I think this naming will be more descriptive. When I called it “Scene”, this name suggests something specific to the user that a scene should be a linear picture or short series of pictures like what you would think of when you say “movie scene”. However, in the engine, what I am calling “Scene” has different connotations. This class contains a copy of the ECS, meaning that a “Scene” contains entities and events and there’s no requirement to script the class into an implied chronological narrative. For instance, you could create a tile map and a character that you control as a 2d platformer. This is quite literally a space where things interact with each other. Another example of a Scene/World could be the main menu of an RPG. Here there’s no physical space being simulated but a bunch of menus that the user can scroll through. The point here is that each class instance encapsulates some sort of simulated space. So that’s why I think “World” is more accurate.

Scene Organization

The user should define their own scenes by inheriting from the Scene base class. This class has virtual function hooks for executing things when the Game loads, unloads, and switches between Scenes. This class also has utilities for creating and removing Entities (I made the constructor for this class private.) and registering new systems. The scene class is also messageable, so you can send and receive messages to it.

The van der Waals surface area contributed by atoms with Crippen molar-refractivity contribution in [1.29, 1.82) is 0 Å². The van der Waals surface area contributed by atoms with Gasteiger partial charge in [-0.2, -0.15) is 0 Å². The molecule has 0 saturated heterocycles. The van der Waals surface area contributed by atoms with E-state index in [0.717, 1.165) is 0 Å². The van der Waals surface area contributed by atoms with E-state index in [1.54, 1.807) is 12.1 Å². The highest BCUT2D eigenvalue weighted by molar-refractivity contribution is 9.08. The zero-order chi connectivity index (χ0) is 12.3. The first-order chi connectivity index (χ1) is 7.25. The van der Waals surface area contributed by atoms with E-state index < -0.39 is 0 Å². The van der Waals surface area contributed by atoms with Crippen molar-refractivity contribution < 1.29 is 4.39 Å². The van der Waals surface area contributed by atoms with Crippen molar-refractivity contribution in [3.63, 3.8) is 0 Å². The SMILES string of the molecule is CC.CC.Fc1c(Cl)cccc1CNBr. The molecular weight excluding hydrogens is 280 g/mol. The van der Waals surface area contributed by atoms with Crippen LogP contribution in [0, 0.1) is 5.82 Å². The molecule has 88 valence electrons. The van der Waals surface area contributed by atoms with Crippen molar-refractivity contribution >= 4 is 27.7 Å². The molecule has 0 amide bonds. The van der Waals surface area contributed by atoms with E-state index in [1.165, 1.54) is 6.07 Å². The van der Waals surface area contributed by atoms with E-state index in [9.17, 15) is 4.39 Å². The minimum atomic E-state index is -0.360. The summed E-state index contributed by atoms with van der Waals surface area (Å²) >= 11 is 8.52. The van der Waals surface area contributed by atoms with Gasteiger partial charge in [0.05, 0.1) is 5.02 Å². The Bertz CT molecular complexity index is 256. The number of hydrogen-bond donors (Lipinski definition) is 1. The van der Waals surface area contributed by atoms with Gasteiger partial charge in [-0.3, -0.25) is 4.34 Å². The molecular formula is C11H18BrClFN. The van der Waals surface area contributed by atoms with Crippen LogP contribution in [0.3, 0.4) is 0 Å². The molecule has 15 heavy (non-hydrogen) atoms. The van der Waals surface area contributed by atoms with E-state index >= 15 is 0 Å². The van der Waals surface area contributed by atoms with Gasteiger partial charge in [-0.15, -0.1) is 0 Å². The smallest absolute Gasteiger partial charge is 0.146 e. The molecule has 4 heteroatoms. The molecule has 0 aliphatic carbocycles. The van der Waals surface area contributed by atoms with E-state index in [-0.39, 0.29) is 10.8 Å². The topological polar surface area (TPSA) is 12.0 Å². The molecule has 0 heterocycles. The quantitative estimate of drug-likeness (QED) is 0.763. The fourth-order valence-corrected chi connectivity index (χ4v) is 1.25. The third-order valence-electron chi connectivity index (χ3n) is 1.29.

By default, the Scene class comes with a few systems that are automatically registered by default. One of them is the SpatialSystem, which is a system that constructs an implicit scene graph using Space components. I have my engine guarantee that Entities must have a Space component at all times. Another default System is the CallbackSystem. This system operates on all Entities with a Callback component, which is basically just a mapping of input events (mouse in, click, etc) to function pointers. The system listens on InputManager events and executes the corresponding callback function on each Entity if it exists.

All of the “guts” i.e. business logic of the game should be in the Scene. The outer Game class just coordinates between these things, but the Scene contains all the ECS related stuff so the game logic should be there too. The business logic is split between user defined system code, callback system components, and I’ll probably want to define like a director class or something that helps coordinate cutscenes and scripted events.